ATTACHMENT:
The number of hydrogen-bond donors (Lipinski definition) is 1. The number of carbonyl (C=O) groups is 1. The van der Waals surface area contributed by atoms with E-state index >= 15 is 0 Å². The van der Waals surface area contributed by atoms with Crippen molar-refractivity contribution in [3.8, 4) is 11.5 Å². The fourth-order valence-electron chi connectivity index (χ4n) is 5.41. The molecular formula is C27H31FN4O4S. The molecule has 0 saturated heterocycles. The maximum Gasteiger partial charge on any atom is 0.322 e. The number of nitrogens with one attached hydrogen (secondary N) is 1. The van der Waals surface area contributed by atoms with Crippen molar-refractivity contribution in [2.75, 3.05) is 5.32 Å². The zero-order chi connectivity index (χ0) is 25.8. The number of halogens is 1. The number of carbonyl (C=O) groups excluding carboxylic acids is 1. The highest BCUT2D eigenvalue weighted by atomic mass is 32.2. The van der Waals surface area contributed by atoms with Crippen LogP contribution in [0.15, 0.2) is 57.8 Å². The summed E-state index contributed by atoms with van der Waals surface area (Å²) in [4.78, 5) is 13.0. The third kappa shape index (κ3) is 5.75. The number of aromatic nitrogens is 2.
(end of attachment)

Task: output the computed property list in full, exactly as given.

The number of hydrogen-bond donors (Lipinski definition) is 1. The number of carbonyl (C=O) groups is 1. The van der Waals surface area contributed by atoms with E-state index >= 15 is 0 Å². The van der Waals surface area contributed by atoms with Crippen molar-refractivity contribution in [3.8, 4) is 11.5 Å². The fourth-order valence-electron chi connectivity index (χ4n) is 5.41. The molecular formula is C27H31FN4O4S. The molecule has 0 saturated heterocycles. The maximum Gasteiger partial charge on any atom is 0.322 e. The number of nitrogens with one attached hydrogen (secondary N) is 1. The van der Waals surface area contributed by atoms with Crippen molar-refractivity contribution in [2.75, 3.05) is 5.32 Å². The zero-order chi connectivity index (χ0) is 25.8. The number of halogens is 1. The number of carbonyl (C=O) groups excluding carboxylic acids is 1. The highest BCUT2D eigenvalue weighted by atomic mass is 32.2. The van der Waals surface area contributed by atoms with Crippen LogP contribution in [0.15, 0.2) is 57.8 Å². The summed E-state index contributed by atoms with van der Waals surface area (Å²) in [4.78, 5) is 13.0. The third kappa shape index (κ3) is 5.75. The number of aromatic nitrogens is 2.